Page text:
One complaint corporate Windows users have had up till now was that putting their Windows licenses on Amazon Web Services was expensive.
Well, Amazon (AMZN) is attacking that problem with a new way to use Amazon’s Elastic Compute Cloud (EC2) instances, dedicating them to specific workloads. That means licensees can bring their software over to AWS without breaking the rules. On Monday, Microsoft announced its own Bring Your Own License program that lets its volume customers deploy their licenses across on-premises file rooms, its Azure cloud and third party clouds.
The issue is that many software licenses restrict the use of that piece of software to run on one server with X number of cores, so it can’t be moved around willy-nilly without violating the license. The EC2 usage model will let users cordon off their own instances so those license requirements can be met, according to this Amazon blog post.
This new game plan enables a Bring Your Own License model that should also help users put existing Oracle (ORCL) database licenses on AWS, Amazon said. Amazon vice president Terry Wise spoke briefly on the program Tuesday at AWS Re:Invent.
Per the blog post: The upcoming Amazon EC2 Dedicated Hosts will
The availability of these dedicated resources should also help businesses meet compliance requirements that require visibility over where certain computer jobs run, according to the blog.
AWS has been moving in this direction for a while: Four years ago, it announced support for Microsoft Licence Mobility, which let customers with Microsoft (MSFT) Software Assurance licenses use that software on-premises or in the cloud. Last year Google signed on to that same program for Google Cloud Platform.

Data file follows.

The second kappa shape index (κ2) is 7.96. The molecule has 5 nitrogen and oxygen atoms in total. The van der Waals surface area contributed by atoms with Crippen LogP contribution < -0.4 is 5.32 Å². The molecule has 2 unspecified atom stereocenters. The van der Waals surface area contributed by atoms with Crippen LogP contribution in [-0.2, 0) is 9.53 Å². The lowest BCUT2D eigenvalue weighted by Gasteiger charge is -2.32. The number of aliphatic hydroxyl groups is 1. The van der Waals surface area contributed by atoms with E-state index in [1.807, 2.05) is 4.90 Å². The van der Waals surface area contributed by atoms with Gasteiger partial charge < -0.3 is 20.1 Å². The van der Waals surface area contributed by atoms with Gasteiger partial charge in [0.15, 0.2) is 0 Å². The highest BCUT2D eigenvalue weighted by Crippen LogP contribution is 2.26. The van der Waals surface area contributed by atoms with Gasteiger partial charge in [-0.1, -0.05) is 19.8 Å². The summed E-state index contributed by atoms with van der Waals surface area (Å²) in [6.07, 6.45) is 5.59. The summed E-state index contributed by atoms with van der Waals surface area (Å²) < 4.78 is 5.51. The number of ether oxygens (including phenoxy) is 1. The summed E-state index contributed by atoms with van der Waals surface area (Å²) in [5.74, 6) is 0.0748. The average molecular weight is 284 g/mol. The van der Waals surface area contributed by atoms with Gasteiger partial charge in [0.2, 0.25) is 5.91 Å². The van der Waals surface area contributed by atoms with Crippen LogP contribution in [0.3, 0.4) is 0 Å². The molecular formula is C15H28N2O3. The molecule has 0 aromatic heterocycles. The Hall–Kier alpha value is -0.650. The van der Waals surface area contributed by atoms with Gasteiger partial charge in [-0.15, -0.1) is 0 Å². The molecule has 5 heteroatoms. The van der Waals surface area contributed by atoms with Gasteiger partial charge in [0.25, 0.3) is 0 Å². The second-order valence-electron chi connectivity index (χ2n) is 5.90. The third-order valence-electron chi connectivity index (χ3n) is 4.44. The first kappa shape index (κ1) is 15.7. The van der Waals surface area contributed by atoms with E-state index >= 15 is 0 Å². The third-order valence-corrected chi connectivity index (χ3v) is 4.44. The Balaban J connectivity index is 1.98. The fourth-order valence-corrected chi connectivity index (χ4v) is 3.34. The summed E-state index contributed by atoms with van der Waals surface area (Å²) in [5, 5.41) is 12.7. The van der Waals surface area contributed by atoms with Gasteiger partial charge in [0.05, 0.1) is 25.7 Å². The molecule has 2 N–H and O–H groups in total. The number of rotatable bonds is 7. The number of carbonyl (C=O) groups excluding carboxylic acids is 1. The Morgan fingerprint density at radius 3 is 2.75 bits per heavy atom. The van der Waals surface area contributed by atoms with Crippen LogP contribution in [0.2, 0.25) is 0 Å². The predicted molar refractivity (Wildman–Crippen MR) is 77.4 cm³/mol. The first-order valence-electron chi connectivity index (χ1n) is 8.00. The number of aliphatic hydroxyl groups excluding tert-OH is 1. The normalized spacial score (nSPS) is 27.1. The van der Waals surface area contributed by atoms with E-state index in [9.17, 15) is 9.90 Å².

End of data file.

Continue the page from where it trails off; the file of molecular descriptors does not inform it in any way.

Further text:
This is all part of the public cloud leader’s attempt to show that AWS is not just the cloud of choice for startups and development teams within large companies, but for the less technical office workers at those companies as well. Microsoft a BYOL program for Azure and last year Google announced its version of the program for Google Cloud Platform.
Obviously if AWS can make it more attractive and cheaper for customers to run SQL Server or Oracle databases or what-have-you on its gigantic public cloud, the more likely they will deploy there and not on Microsoft Azure or on Oracle’s cloud infrastructure, about which we will hear more later this month at Oracle OpenWorld.
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This story was updated with details around Microsoft BYOL program and to clarify that AWS did not announce new instance types per se but a new way to use existing instance types.